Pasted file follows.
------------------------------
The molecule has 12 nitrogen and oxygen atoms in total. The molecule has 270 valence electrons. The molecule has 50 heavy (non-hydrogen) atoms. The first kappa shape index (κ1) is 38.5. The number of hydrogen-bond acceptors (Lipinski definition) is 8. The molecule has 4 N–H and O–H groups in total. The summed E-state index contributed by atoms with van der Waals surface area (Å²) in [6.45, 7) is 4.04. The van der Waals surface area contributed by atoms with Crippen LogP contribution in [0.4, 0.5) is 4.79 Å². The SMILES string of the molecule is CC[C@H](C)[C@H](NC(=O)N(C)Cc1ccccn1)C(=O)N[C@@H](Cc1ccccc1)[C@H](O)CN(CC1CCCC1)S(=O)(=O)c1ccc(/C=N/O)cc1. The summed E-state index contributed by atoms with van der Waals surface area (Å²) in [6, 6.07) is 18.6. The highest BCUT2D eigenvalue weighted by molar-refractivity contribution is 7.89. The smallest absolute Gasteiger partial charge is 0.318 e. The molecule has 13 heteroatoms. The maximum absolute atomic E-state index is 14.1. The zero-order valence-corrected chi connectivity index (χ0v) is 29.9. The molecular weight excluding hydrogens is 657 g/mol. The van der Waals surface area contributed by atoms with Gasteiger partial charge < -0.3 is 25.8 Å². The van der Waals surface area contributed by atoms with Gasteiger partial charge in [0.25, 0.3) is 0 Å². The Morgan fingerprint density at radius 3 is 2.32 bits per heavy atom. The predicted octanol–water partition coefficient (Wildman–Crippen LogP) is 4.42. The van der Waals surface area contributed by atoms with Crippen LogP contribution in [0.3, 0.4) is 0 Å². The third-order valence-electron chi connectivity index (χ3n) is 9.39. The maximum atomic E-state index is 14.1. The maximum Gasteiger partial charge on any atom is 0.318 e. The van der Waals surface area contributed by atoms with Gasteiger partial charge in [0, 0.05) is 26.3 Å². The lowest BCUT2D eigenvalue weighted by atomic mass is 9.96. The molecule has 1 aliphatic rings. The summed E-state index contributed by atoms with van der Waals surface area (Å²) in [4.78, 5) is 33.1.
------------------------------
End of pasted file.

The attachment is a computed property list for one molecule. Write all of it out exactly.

The molecule has 12 nitrogen and oxygen atoms in total. The molecule has 270 valence electrons. The molecule has 50 heavy (non-hydrogen) atoms. The first kappa shape index (κ1) is 38.5. The number of hydrogen-bond acceptors (Lipinski definition) is 8. The molecule has 4 N–H and O–H groups in total. The summed E-state index contributed by atoms with van der Waals surface area (Å²) in [6.45, 7) is 4.04. The van der Waals surface area contributed by atoms with Crippen LogP contribution in [0.4, 0.5) is 4.79 Å². The SMILES string of the molecule is CC[C@H](C)[C@H](NC(=O)N(C)Cc1ccccn1)C(=O)N[C@@H](Cc1ccccc1)[C@H](O)CN(CC1CCCC1)S(=O)(=O)c1ccc(/C=N/O)cc1. The summed E-state index contributed by atoms with van der Waals surface area (Å²) in [6, 6.07) is 18.6. The highest BCUT2D eigenvalue weighted by molar-refractivity contribution is 7.89. The smallest absolute Gasteiger partial charge is 0.318 e. The molecule has 13 heteroatoms. The maximum absolute atomic E-state index is 14.1. The zero-order valence-corrected chi connectivity index (χ0v) is 29.9. The molecular weight excluding hydrogens is 657 g/mol. The van der Waals surface area contributed by atoms with Gasteiger partial charge < -0.3 is 25.8 Å². The van der Waals surface area contributed by atoms with Gasteiger partial charge in [0.25, 0.3) is 0 Å². The Morgan fingerprint density at radius 3 is 2.32 bits per heavy atom. The predicted octanol–water partition coefficient (Wildman–Crippen LogP) is 4.42. The van der Waals surface area contributed by atoms with Crippen LogP contribution in [0.3, 0.4) is 0 Å². The third-order valence-electron chi connectivity index (χ3n) is 9.39. The maximum atomic E-state index is 14.1. The maximum Gasteiger partial charge on any atom is 0.318 e. The van der Waals surface area contributed by atoms with Gasteiger partial charge in [0, 0.05) is 26.3 Å². The lowest BCUT2D eigenvalue weighted by atomic mass is 9.96. The molecule has 1 aliphatic rings. The summed E-state index contributed by atoms with van der Waals surface area (Å²) in [4.78, 5) is 33.1.